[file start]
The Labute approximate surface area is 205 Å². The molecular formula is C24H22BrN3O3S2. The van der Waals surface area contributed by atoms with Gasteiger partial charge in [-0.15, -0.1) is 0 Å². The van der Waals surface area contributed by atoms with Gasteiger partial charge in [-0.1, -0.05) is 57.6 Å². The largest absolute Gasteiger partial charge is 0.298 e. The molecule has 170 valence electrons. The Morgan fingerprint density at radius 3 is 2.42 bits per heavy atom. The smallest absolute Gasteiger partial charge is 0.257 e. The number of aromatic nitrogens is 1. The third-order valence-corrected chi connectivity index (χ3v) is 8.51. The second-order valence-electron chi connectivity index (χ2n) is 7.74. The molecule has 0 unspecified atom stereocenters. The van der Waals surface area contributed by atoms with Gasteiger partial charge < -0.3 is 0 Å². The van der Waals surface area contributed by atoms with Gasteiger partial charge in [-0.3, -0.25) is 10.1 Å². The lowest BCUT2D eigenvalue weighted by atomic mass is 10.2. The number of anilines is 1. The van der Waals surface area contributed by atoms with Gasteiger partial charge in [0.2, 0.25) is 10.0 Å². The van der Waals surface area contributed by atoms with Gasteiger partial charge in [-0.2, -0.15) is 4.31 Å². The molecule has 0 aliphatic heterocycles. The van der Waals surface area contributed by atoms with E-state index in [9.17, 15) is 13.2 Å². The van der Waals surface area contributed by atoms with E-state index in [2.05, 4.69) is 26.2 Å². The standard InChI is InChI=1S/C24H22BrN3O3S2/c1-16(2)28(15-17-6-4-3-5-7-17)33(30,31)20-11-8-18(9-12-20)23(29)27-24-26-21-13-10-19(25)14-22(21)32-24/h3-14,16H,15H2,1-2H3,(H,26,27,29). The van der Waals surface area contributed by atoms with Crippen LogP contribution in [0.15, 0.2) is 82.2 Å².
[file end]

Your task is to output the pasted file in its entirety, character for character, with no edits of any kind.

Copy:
The Labute approximate surface area is 205 Å². The molecular formula is C24H22BrN3O3S2. The van der Waals surface area contributed by atoms with Gasteiger partial charge in [-0.15, -0.1) is 0 Å². The van der Waals surface area contributed by atoms with Gasteiger partial charge in [-0.1, -0.05) is 57.6 Å². The largest absolute Gasteiger partial charge is 0.298 e. The molecule has 170 valence electrons. The Morgan fingerprint density at radius 3 is 2.42 bits per heavy atom. The smallest absolute Gasteiger partial charge is 0.257 e. The number of aromatic nitrogens is 1. The third-order valence-corrected chi connectivity index (χ3v) is 8.51. The second-order valence-electron chi connectivity index (χ2n) is 7.74. The molecule has 0 unspecified atom stereocenters. The van der Waals surface area contributed by atoms with Gasteiger partial charge < -0.3 is 0 Å². The van der Waals surface area contributed by atoms with Gasteiger partial charge in [-0.3, -0.25) is 10.1 Å². The lowest BCUT2D eigenvalue weighted by atomic mass is 10.2. The number of anilines is 1. The van der Waals surface area contributed by atoms with Gasteiger partial charge in [0.2, 0.25) is 10.0 Å². The van der Waals surface area contributed by atoms with Gasteiger partial charge in [-0.2, -0.15) is 4.31 Å². The molecule has 0 aliphatic heterocycles. The van der Waals surface area contributed by atoms with E-state index in [9.17, 15) is 13.2 Å². The van der Waals surface area contributed by atoms with E-state index in [2.05, 4.69) is 26.2 Å². The standard InChI is InChI=1S/C24H22BrN3O3S2/c1-16(2)28(15-17-6-4-3-5-7-17)33(30,31)20-11-8-18(9-12-20)23(29)27-24-26-21-13-10-19(25)14-22(21)32-24/h3-14,16H,15H2,1-2H3,(H,26,27,29). The van der Waals surface area contributed by atoms with Crippen LogP contribution in [0.15, 0.2) is 82.2 Å².